This is an interesting story by Manisha Krishnan of the Edmonton Journal –
Playing video games isn’t often seen as the healthiest pastime for young people, but a new educational game is helping retrain the brains of students with fetal alcohol spectrum disorder (FASD), a University of Alberta professor says.
Jacqueline Pei, a registered psychologist who specializes in FASD, is researching how a computer program called Caribbean Quest is improving the cognitive function of people with the condition.
About 33,000 Albertans have FASD, says the Institute of Health Economics. The condition is caused by maternal consumption of alcohol during pregnancy.
People with FASD can struggle with a range of physical, mental and central nervous system disabilities, and face cognitive, behavioural and emotional issues. “We often see kids who have a very hard time sitting still. We see kids who have a hard time slowing down their responding, so they tend to leap before they look,” said Pei, adding that not understanding personal boundaries is another common problem. “They can also be very emotional because they will become quickly angered and not be good at controlling that.”
Pei and a team of doctors from the University of Alberta and University of Victoria — where Caribbean Quest was developed — are working on a study called Executive Functioning Training in Children with Fetal Alcohol Spectrum Disorder. Twenty-five kids, aged 6-14, are involved, with each spending 12 weeks playing the game. By completing simple tasks such as capturing fruit in a specific order, students learn to understand instructions, slow their response times and retain information more accurately. Some have done better on math tests. MRI scans taken from study participants showed changes in the white matter of the brain — evidence that the exercises are having an effect.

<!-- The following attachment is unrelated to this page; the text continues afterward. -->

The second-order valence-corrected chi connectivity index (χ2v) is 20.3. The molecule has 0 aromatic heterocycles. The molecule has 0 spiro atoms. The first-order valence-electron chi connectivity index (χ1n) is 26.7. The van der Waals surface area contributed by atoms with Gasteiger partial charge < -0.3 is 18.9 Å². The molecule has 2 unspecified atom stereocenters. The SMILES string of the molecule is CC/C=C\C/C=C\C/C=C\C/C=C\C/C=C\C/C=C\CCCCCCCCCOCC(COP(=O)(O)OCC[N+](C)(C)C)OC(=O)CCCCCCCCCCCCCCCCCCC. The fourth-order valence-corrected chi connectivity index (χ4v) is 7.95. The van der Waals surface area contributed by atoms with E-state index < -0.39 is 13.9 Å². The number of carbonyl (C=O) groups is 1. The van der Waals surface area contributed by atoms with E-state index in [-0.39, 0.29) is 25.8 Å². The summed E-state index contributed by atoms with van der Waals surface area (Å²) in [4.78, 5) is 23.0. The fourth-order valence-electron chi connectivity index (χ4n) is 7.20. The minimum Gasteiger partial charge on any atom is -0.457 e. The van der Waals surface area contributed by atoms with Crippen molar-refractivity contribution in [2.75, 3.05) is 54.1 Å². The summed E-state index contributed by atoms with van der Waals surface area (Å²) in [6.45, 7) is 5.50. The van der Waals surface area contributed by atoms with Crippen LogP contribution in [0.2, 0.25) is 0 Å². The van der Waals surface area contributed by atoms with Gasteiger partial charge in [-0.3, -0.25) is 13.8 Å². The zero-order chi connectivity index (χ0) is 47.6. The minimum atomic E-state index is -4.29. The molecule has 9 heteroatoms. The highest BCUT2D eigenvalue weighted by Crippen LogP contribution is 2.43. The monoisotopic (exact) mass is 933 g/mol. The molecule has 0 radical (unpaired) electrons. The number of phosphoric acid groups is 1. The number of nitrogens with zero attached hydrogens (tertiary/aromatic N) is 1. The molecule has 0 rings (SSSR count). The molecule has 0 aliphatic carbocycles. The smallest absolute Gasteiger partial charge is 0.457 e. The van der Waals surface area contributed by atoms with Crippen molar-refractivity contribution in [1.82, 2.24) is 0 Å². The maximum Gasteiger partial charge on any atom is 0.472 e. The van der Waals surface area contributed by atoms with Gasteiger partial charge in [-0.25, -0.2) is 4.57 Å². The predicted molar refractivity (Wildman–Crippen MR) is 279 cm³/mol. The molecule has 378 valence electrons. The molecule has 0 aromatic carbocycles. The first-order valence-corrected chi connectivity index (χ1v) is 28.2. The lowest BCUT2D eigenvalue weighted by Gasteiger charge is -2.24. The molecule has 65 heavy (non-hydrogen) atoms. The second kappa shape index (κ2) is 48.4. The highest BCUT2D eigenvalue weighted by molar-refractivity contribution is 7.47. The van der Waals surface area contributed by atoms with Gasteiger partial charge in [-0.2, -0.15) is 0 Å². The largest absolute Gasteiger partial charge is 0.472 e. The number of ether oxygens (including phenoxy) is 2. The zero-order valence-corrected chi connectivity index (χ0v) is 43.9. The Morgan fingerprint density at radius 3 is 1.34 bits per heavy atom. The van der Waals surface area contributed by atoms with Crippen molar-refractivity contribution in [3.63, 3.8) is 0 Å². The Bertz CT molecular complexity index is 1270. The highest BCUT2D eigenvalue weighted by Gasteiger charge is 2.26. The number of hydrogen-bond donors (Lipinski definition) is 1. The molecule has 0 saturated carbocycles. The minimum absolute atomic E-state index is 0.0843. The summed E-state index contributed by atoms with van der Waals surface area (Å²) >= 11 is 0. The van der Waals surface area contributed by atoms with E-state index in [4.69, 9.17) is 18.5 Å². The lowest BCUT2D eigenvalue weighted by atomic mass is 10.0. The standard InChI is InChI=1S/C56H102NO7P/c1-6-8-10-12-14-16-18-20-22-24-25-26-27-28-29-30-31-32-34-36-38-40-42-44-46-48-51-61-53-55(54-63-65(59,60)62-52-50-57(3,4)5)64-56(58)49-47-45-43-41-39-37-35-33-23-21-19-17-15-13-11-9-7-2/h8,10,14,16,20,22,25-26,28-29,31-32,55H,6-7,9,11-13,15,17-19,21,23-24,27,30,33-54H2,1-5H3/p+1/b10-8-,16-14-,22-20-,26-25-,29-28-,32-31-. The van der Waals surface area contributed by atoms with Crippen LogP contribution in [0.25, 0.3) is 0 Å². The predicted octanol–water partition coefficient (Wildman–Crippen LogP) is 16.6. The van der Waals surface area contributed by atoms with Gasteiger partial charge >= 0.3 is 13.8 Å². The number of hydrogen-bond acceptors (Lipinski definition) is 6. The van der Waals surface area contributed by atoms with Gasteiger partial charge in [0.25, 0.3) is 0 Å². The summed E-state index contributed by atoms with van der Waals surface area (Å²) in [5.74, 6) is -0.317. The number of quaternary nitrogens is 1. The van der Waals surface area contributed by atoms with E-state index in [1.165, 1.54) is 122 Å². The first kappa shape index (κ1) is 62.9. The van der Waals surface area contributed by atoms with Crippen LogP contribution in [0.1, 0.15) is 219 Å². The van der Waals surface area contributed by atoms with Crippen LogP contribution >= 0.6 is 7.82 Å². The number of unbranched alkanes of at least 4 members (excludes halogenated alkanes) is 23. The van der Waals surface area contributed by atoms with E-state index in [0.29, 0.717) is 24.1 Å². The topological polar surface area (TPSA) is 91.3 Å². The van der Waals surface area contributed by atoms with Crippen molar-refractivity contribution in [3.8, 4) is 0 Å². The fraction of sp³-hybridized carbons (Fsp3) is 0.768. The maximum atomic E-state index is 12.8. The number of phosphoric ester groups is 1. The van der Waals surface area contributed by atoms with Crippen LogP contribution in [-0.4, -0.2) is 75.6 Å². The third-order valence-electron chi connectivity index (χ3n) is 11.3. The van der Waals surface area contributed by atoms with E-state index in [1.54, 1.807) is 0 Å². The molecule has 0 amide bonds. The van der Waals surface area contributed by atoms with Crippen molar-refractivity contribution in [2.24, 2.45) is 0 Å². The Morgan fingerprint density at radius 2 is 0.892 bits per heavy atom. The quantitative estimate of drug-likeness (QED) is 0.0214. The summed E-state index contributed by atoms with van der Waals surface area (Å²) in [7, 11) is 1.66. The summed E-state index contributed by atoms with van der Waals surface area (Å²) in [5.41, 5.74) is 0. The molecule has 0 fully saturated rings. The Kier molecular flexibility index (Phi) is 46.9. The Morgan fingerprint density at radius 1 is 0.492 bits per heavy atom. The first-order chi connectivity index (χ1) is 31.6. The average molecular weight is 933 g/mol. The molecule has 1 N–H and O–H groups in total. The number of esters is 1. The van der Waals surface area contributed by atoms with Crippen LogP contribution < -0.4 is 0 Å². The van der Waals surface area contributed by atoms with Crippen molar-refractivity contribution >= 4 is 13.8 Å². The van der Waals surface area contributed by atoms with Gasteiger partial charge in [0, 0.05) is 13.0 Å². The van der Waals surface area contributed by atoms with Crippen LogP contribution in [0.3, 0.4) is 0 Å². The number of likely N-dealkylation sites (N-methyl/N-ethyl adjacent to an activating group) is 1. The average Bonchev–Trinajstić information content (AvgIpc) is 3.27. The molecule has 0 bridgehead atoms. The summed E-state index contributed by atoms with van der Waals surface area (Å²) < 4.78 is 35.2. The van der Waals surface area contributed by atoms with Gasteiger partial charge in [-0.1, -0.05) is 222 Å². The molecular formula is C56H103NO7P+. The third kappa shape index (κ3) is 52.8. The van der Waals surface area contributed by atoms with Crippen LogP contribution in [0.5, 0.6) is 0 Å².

A key factor in the students’ success is having an “interventionist,” or coach, alongside while they’re playing. “We’re seeing what strategies they’re using to make it through the game and helping them try different strategies to make things work,” said Marnie Hutchison, an interventionist and PhD student at the University of Alberta. One of the children she worked with, a little boy, started out having outbursts of frustration whenever he encountered an exercise he deemed too challenging. But by the end of his sessions, there was a noticeable difference, said Hutchison. “When he came across some difficulty he would set the controller to the side, take a deep breath and then he’d just kind of attempt the task again.”
Pei said research is in its early stages. She could not say with certainty that playing the game would help every FASD child. She is working on a website that will be a resource for teachers and on a game that they can use to help them understand how to relate to kids with the disorder. For the past three years, the Edmonton public school board has been rolling out the Wellness, Resilience and Partnership Project in Northern and Central Alberta. The program places coaches into junior and senior high schools to help students with FASD. Twenty-one schools were included in the 2011-12 school year.
The results have been very positive so far, says Sandra Swaffield, supervisor of inclusive learning and outreach for the school board. Eighty-four per cent of participating students successfully completed their core courses, she said. “One of the key things we looked at was to break down tasks into smaller activities for them so it wasn’t as overwhelming for kids.” Overall engagement in community events was also up and suspensions and expulsions were greatly reduced, added Swaffield.
Mark Jansky alerted me to this story via Twitter! Thanks Mark 😉